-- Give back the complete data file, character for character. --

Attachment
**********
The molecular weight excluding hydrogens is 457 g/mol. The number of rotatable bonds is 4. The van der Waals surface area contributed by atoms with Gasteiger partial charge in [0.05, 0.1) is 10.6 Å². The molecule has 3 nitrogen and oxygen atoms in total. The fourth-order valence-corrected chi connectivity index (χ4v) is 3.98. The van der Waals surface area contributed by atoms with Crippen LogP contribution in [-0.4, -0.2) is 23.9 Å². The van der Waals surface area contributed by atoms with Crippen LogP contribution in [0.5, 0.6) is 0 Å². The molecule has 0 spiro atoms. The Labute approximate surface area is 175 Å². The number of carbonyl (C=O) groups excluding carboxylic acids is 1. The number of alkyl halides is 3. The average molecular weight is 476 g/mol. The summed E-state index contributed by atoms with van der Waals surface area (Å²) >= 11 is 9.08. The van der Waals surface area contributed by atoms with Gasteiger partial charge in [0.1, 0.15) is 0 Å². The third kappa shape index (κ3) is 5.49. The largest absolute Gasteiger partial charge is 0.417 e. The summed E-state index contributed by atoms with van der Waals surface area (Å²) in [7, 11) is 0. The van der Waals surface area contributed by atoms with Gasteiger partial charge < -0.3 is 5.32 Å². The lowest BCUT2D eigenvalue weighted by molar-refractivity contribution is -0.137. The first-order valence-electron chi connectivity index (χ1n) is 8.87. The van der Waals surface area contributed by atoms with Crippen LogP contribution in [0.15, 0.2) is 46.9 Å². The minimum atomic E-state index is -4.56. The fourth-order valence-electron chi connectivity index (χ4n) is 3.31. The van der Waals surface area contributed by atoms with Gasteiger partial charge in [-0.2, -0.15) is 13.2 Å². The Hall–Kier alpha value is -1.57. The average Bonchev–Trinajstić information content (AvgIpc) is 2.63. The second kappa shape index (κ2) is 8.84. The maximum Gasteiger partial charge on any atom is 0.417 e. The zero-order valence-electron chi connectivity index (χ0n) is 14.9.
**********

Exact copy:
The molecular weight excluding hydrogens is 457 g/mol. The number of rotatable bonds is 4. The van der Waals surface area contributed by atoms with Gasteiger partial charge in [0.05, 0.1) is 10.6 Å². The molecule has 3 nitrogen and oxygen atoms in total. The fourth-order valence-corrected chi connectivity index (χ4v) is 3.98. The van der Waals surface area contributed by atoms with Crippen LogP contribution in [-0.4, -0.2) is 23.9 Å². The van der Waals surface area contributed by atoms with Crippen LogP contribution in [0.5, 0.6) is 0 Å². The molecule has 0 spiro atoms. The Labute approximate surface area is 175 Å². The number of carbonyl (C=O) groups excluding carboxylic acids is 1. The number of alkyl halides is 3. The average molecular weight is 476 g/mol. The summed E-state index contributed by atoms with van der Waals surface area (Å²) >= 11 is 9.08. The van der Waals surface area contributed by atoms with Gasteiger partial charge in [0.1, 0.15) is 0 Å². The third kappa shape index (κ3) is 5.49. The largest absolute Gasteiger partial charge is 0.417 e. The summed E-state index contributed by atoms with van der Waals surface area (Å²) in [7, 11) is 0. The van der Waals surface area contributed by atoms with Gasteiger partial charge < -0.3 is 5.32 Å². The lowest BCUT2D eigenvalue weighted by molar-refractivity contribution is -0.137. The first-order valence-electron chi connectivity index (χ1n) is 8.87. The van der Waals surface area contributed by atoms with Crippen LogP contribution in [0.15, 0.2) is 46.9 Å². The minimum atomic E-state index is -4.56. The fourth-order valence-electron chi connectivity index (χ4n) is 3.31. The van der Waals surface area contributed by atoms with Gasteiger partial charge in [-0.2, -0.15) is 13.2 Å². The Hall–Kier alpha value is -1.57. The average Bonchev–Trinajstić information content (AvgIpc) is 2.63. The second kappa shape index (κ2) is 8.84. The maximum Gasteiger partial charge on any atom is 0.417 e. The zero-order valence-electron chi connectivity index (χ0n) is 14.9.